UK Tobacco litigation starts again

Friday 04 December 1998

ASH/ Press releases/


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Press advisory4th December 1998
Action on Smoking
and Health

UK tobacco litigation starts again on Monday 7th December in the High Court 10:30 court73

There are now 52 lung cancer victims suing Gallaher and ImperialTobacco in the English High Court. The victims allege that these companies were negligentin failing to reduce tar levels rapidly enough when it first became apparent in the 1950sthat smoking causes lung cancer. The cases will come to full trial in January 2000. Muchof the time between now and the full hearing will be occupied with ‘discovery’ – theexchange of thousands of pages of documents. The next hearing starts on 7th December 1998and concerns the vital argument of ‘limitations’. Though a this is a technical issue, itwill be the first time the substantive arguments in the case are heard in court and manyobservers, especially the City specialists, will assess the strength of the case duringthis hearing.

The 1980 Limitations Act requires plaintiffs to bring actions withinthree years. 36 of the 52 plaintiffs commenced their action more than three years afterthe diagnosis of lung cancer – so technically these plaintiffs could be excluded – and theviability of the case weakened. However, Section 33 of the Act allows the judge toexercise discretion and allow cases to proceed if he believes this would be in theinterests of justice. In making this decision, the judge will consider many factors,including:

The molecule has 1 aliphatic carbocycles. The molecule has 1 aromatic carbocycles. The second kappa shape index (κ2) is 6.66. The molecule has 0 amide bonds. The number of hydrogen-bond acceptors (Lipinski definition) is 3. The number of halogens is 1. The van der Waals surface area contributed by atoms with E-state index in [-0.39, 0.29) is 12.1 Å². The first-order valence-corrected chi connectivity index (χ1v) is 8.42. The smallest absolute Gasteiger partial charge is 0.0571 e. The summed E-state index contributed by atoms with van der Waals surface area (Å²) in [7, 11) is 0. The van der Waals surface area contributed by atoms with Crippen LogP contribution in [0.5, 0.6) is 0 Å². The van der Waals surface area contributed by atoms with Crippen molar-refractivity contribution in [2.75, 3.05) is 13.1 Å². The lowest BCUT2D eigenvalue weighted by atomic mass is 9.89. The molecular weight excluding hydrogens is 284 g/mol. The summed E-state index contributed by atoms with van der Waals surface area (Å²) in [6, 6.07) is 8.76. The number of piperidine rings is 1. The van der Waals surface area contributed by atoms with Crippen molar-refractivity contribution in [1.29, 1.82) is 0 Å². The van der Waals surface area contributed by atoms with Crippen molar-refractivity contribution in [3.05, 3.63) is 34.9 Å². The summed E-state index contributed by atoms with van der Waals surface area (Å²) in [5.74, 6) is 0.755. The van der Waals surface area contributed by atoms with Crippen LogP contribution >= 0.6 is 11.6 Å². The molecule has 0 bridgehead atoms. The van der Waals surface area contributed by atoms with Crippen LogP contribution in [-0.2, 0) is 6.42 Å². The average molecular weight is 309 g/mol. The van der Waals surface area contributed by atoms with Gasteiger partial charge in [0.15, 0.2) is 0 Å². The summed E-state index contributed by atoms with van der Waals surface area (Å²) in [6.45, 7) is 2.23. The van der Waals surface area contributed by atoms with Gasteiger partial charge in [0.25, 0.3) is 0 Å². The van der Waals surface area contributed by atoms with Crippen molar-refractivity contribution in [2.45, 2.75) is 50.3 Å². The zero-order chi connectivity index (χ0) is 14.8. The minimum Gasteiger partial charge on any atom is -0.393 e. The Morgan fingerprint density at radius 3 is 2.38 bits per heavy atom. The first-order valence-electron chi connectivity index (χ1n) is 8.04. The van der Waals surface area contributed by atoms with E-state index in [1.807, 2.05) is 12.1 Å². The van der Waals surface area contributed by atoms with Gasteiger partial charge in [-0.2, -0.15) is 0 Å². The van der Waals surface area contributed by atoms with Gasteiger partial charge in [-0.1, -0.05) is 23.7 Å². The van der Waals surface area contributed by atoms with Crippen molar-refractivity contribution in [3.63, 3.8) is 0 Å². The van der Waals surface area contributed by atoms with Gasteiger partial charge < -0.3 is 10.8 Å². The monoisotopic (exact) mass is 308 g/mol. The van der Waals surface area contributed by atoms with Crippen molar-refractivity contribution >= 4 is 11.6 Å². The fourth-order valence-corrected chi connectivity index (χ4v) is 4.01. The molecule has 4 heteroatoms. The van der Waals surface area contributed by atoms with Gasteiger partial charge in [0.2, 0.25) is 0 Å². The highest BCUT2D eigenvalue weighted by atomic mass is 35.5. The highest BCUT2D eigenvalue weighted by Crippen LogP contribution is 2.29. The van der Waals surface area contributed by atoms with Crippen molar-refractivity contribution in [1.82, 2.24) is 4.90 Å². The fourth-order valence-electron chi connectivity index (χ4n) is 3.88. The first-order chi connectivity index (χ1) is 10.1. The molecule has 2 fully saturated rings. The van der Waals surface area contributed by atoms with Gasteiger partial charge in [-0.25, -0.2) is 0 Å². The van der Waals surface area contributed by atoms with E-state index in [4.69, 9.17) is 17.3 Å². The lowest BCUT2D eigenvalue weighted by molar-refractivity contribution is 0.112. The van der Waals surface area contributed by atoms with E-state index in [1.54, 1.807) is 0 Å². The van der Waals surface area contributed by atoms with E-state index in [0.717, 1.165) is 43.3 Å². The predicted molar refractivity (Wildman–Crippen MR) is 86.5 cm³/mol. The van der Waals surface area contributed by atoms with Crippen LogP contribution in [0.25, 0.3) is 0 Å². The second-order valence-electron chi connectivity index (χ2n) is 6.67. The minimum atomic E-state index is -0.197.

• Length of delay and reasons why the plaintiffs did not sue earlier
  • Unfairness to defendants because of lost evidence
  • Defendants’ role in creating delay
  • Strength of overall case

The last of these is particular interesting at this stage. It will bethe first opportunity to see how the arguments and counter-arguments work and to assessthe strength of the legal teams

Outlook. The hearing is an important milestone in the case.Following an analysis of the cases, HSBC Securities, a City of London investment house,recently downgraded its investment recommendation for Gallaher and Imperial Tobacco,stating:

Our concern is prompted by a sense that investors have become toodismissive of the UK tobacco litigation. During the proceedings in December, it is quitelikely that the quality of the lung cancer victims’ legal team, and the general principlesof their case, will come sharply into focus for the first time. (20 November 1998)

If the case is ultimately successful, many of the 30,000 people that get lung cancereach year as a result of smoking could be eligible to claim damages from the tobaccocompanies. Total damages may run to hundreds of millions each year – a substantialfraction of the profits made by these companies.

Clive Bates, Director of ASH, said: “We think the toabcco companies were negligentand have a serious case to answer. I hope the judge recognises how difficult it has beenfor these lung cancer sufferers to take on the tobacco industry, and that he will not letthe companies off by allowing the case to be derailed by a technicality.”


Contact Clive Bates, Director (020) 7739 5902

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